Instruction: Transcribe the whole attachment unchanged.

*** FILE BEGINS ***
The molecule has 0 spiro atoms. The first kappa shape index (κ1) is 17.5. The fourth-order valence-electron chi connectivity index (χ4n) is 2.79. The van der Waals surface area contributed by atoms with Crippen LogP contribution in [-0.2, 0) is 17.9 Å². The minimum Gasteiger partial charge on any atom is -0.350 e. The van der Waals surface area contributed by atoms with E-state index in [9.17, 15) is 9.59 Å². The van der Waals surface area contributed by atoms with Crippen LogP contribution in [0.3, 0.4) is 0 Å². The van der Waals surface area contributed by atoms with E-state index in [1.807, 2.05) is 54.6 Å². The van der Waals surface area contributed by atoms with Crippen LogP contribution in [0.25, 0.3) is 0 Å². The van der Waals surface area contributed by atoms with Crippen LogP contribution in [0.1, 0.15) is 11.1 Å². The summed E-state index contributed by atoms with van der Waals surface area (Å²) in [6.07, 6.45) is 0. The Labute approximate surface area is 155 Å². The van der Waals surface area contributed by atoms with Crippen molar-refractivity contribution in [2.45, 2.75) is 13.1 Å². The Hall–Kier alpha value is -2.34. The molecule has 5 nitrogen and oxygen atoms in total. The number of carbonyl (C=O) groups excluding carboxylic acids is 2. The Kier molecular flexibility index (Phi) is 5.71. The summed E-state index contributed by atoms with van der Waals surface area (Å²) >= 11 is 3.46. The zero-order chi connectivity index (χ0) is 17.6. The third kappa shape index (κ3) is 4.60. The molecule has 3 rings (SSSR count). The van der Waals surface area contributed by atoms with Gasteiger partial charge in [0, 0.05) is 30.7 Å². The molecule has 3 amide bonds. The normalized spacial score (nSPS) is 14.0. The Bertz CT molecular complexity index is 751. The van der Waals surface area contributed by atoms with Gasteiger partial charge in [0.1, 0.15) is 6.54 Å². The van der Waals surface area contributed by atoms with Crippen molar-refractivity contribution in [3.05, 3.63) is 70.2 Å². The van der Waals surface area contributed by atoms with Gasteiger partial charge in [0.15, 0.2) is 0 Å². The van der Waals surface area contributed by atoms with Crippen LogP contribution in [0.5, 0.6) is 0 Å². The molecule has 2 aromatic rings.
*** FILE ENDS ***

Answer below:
The molecule has 0 spiro atoms. The first kappa shape index (κ1) is 17.5. The fourth-order valence-electron chi connectivity index (χ4n) is 2.79. The van der Waals surface area contributed by atoms with Crippen LogP contribution in [-0.2, 0) is 17.9 Å². The minimum Gasteiger partial charge on any atom is -0.350 e. The van der Waals surface area contributed by atoms with E-state index in [9.17, 15) is 9.59 Å². The van der Waals surface area contributed by atoms with Crippen LogP contribution in [0.3, 0.4) is 0 Å². The van der Waals surface area contributed by atoms with E-state index in [1.807, 2.05) is 54.6 Å². The van der Waals surface area contributed by atoms with Crippen LogP contribution in [0.25, 0.3) is 0 Å². The van der Waals surface area contributed by atoms with Crippen LogP contribution in [0.1, 0.15) is 11.1 Å². The summed E-state index contributed by atoms with van der Waals surface area (Å²) in [6.07, 6.45) is 0. The Labute approximate surface area is 155 Å². The van der Waals surface area contributed by atoms with Crippen molar-refractivity contribution in [2.45, 2.75) is 13.1 Å². The Hall–Kier alpha value is -2.34. The molecule has 5 nitrogen and oxygen atoms in total. The number of carbonyl (C=O) groups excluding carboxylic acids is 2. The Kier molecular flexibility index (Phi) is 5.71. The summed E-state index contributed by atoms with van der Waals surface area (Å²) >= 11 is 3.46. The zero-order chi connectivity index (χ0) is 17.6. The third kappa shape index (κ3) is 4.60. The molecule has 3 rings (SSSR count). The van der Waals surface area contributed by atoms with Gasteiger partial charge in [0, 0.05) is 30.7 Å². The molecule has 3 amide bonds. The normalized spacial score (nSPS) is 14.0. The Bertz CT molecular complexity index is 751. The van der Waals surface area contributed by atoms with Gasteiger partial charge in [0.1, 0.15) is 6.54 Å². The van der Waals surface area contributed by atoms with Crippen molar-refractivity contribution in [3.05, 3.63) is 70.2 Å². The van der Waals surface area contributed by atoms with Gasteiger partial charge in [0.15, 0.2) is 0 Å². The van der Waals surface area contributed by atoms with Crippen LogP contribution in [0.5, 0.6) is 0 Å². The molecule has 2 aromatic rings.